Rear Cargo Light

Tiny
CONNORSD
  • MEMBER
  • 2013 FORD E-SERIES VAN
  • 50,000 MILES
Hello

I was hooking up some new led lights in my 2013 ford e250 van. I didnt think to pull the fuse as I wanted to quickly test if the new lights worked. I ended up shorting one of the wires to ground after confirming the new lights worked. I am currently getting no voltage at the wires. Im thinking its a fuse but I have already replaced the curtesy lamp fuse and it was not the problem. The front interior lights do work.
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Tuesday, December 29th, 2015 AT 6:23 PM

4 Replies

Tiny
CARADIODOC
  • EXPERT
Need a whole lot more detail. Which circuit are you referring to, interior lights? Tail lights? Are you adding led lights in addition to what's already there or are you removing the original lights?

A 2013 is going to have a real lot of fuses, both inside and under the hood. It's a bad idea to remove them to do a visual inspection. Instead, turn on the circuit you're having trouble with, then use a test light to make two real quick checks on each fuse. They have two tiny holes on top for test points. If you find voltage on both test points, that fuse is good. If you find no voltage on either test point, that fuse is in a circuit that is currently turned off. You're looking for a fuse that has voltage on one side and none on the other side. Don't pay any attention to how those fuses are labeled or shown in the owner's manual. A fuse can protest multiple circuits but be labeled for just one of them. Also, there can be multiple fuses for one circuit. Ford is by far the worst company in going seriously overboard with their electronics for things where it's not needed. Most of the lights are switched on and off with a computer module, and those always have multiple power sources. You may find a blown fuse for the "GEM" module, (their version of a Body Computer). There may not be a separate fuse for the circuit you're working on.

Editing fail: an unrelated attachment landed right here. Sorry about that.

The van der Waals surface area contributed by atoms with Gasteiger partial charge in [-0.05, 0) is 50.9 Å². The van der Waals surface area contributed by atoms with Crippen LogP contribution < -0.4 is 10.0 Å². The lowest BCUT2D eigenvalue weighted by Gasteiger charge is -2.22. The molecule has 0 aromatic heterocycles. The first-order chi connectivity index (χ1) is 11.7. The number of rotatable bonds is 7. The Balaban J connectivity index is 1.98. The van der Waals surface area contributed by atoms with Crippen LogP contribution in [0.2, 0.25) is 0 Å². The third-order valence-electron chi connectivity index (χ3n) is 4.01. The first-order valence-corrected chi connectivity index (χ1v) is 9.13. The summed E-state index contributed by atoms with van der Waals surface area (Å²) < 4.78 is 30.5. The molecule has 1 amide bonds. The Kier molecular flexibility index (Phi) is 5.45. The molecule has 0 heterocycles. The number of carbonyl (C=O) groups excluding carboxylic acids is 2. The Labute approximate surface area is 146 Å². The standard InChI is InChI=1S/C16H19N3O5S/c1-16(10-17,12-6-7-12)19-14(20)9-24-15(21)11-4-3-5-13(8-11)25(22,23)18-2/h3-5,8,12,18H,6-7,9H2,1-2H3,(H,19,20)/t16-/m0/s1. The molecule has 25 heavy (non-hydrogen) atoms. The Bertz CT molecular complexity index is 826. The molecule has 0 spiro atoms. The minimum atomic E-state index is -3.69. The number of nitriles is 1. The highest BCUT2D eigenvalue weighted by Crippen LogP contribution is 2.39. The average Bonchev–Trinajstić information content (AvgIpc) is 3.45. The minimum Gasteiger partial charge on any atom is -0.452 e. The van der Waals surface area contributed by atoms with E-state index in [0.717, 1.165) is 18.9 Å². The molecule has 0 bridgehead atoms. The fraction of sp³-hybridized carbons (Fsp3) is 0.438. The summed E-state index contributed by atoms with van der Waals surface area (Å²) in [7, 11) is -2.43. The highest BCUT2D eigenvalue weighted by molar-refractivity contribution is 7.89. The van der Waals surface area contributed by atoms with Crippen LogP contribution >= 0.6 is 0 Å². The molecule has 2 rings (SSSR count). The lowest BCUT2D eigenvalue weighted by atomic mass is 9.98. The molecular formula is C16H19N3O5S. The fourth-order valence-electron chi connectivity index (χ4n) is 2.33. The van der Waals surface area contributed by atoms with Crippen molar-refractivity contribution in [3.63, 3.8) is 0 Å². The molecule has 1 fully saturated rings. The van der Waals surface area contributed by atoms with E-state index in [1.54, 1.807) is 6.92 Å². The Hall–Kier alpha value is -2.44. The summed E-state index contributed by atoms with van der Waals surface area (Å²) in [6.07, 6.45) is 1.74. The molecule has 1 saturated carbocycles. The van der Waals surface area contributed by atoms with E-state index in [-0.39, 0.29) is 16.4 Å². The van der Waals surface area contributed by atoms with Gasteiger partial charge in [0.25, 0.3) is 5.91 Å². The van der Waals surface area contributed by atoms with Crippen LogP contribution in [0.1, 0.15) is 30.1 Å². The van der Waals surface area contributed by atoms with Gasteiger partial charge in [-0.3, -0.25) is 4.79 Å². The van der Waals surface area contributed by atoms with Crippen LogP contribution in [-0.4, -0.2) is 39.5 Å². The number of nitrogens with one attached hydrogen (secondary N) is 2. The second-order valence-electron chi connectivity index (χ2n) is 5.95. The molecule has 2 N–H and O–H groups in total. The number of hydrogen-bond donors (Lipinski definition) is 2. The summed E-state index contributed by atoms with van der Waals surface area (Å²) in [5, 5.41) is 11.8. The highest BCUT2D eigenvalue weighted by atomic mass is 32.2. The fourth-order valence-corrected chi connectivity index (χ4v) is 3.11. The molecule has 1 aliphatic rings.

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Tuesday, December 29th, 2015 AT 6:58 PM
Tiny
CONNORSD
  • MEMBER
It was a rear interior cargo light replacement. Im running strip led lights as a replacement as stock was not bright enough for my work truck. I was guessing it was a fuse as I did manage to test the lights before the short. I will get a fuse tester and test in the morning. I didnt realize you could get a tester without pulling. Thats good to know. Thank you very much for your help I appreciate it.
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Tuesday, December 29th, 2015 AT 7:02 PM
Tiny
CARADIODOC
  • EXPERT
Sorry for the duplicate responses. Pages aren't loading as expected tonight so I keep going "page back" to check that my reply got posted. Each time I reload the page, the previous reply posts again.
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Tuesday, December 29th, 2015 AT 7:02 PM
Tiny
CARADIODOC
  • EXPERT
This is just a simple test light. You can find them at any auto parts store, hardware store, Sears, and Walmart. They only cost a few bucks. You can make one too to do the job. Easiest is to use a 154 "peanut" bulb like those used for side marker lights. They have their wires bent around their bases. You can bend the wires straight and hook a clip lead to one of them that gets connected to a paint-free point on the van's body, or the battery's negative cable, then use the other bulb's wire as the test probe.
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Tuesday, December 29th, 2015 AT 7:38 PM

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